Sea otters are one of many charismatic species found along the California coast, yet recovery doesn’t seem to be helping them. Is it something about their habitat that is preventing population growth? (Image Credit: “Mike” Michael L. Baird, CC BY 2.0)
Gaps in kelp cover may threaten the recovery of California sea otters (2018) Nicholson et al., Ecography, DOI:10.1111/ecog.03561
In the 18th and 19th centuries, the fur trade was a massive industry in North America. As a result, many species were hunted and trapped to near extinction. The California sea otter (Enhydra lutris) was reduced in population to less than 50 total individuals. The enactment of the Internation Fur Treaty allowed the species (and others) to come back from the brink of extinction, and they now number over 3200 individuals and are spread across 525km of the California coast. Interestingly, although the population is recovering, it has not bounced back as quickly as other protected mammals living in the same habitat. The California sea lion, for example, has a maximum population growth rate more than twice that of the sea otter (11.7% compared to 5%).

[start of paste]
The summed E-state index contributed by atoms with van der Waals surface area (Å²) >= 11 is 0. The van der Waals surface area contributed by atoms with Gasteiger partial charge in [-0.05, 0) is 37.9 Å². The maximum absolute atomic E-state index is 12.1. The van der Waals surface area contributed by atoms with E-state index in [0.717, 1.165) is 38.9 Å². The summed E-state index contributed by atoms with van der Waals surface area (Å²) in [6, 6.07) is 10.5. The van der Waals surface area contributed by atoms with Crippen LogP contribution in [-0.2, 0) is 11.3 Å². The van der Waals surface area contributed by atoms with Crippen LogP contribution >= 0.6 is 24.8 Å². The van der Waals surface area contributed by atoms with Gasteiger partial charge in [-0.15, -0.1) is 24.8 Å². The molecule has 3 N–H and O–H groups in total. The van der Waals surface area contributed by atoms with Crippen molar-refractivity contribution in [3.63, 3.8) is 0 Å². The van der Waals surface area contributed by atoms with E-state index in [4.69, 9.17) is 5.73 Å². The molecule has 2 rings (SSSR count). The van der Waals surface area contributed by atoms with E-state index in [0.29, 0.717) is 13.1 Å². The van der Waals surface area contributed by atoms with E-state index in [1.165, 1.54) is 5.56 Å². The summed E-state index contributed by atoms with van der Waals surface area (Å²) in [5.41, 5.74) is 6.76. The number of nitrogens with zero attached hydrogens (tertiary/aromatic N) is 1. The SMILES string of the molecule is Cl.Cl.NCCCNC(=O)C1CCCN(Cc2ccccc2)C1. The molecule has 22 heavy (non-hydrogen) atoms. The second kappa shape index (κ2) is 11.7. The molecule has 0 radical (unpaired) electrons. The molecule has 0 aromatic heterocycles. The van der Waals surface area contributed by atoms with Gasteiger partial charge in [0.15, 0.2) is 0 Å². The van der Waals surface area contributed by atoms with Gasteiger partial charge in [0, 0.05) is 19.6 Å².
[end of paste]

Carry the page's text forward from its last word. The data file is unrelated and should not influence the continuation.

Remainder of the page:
Despite the remarkable recovery of the species, the sea otters occupy less than a quarter of their historic range and have not expanded along the coast in 20 years. The authors of this paper wanted to investigate what it is about the sea otters and their habitat that is slowing this population’s growth rate and spread along the coast.